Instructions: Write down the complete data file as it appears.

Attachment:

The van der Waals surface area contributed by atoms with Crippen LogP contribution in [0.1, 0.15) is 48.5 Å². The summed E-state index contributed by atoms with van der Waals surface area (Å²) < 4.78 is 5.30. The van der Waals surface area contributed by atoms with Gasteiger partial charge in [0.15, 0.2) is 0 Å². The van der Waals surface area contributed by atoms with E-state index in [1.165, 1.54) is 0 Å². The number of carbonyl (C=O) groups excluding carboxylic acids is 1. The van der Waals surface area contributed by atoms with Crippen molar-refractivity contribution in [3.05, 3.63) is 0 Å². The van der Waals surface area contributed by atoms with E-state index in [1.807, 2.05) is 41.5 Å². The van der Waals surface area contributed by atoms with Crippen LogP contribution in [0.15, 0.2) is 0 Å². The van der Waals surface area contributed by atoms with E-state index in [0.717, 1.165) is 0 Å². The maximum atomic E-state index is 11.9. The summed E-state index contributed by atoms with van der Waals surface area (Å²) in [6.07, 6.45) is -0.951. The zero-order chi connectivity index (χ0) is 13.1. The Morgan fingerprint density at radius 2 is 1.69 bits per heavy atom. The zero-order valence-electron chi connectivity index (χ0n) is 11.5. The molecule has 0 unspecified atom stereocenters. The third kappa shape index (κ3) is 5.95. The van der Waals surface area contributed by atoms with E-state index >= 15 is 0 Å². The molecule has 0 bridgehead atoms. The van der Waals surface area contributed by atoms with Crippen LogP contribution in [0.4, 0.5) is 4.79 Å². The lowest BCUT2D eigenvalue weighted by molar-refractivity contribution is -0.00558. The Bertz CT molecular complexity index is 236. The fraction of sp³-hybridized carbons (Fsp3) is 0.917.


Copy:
The van der Waals surface area contributed by atoms with Crippen LogP contribution in [0.1, 0.15) is 48.5 Å². The summed E-state index contributed by atoms with van der Waals surface area (Å²) < 4.78 is 5.30. The van der Waals surface area contributed by atoms with Gasteiger partial charge in [0.15, 0.2) is 0 Å². The van der Waals surface area contributed by atoms with E-state index in [1.165, 1.54) is 0 Å². The number of carbonyl (C=O) groups excluding carboxylic acids is 1. The van der Waals surface area contributed by atoms with Crippen molar-refractivity contribution in [3.05, 3.63) is 0 Å². The van der Waals surface area contributed by atoms with E-state index in [1.807, 2.05) is 41.5 Å². The van der Waals surface area contributed by atoms with Crippen LogP contribution in [0.15, 0.2) is 0 Å². The van der Waals surface area contributed by atoms with E-state index in [0.717, 1.165) is 0 Å². The maximum atomic E-state index is 11.9. The summed E-state index contributed by atoms with van der Waals surface area (Å²) in [6.07, 6.45) is -0.951. The zero-order chi connectivity index (χ0) is 13.1. The Morgan fingerprint density at radius 2 is 1.69 bits per heavy atom. The zero-order valence-electron chi connectivity index (χ0n) is 11.5. The molecule has 0 unspecified atom stereocenters. The third kappa shape index (κ3) is 5.95. The van der Waals surface area contributed by atoms with E-state index >= 15 is 0 Å². The molecule has 0 bridgehead atoms. The van der Waals surface area contributed by atoms with Crippen LogP contribution in [0.4, 0.5) is 4.79 Å². The lowest BCUT2D eigenvalue weighted by molar-refractivity contribution is -0.00558. The Bertz CT molecular complexity index is 236. The fraction of sp³-hybridized carbons (Fsp3) is 0.917.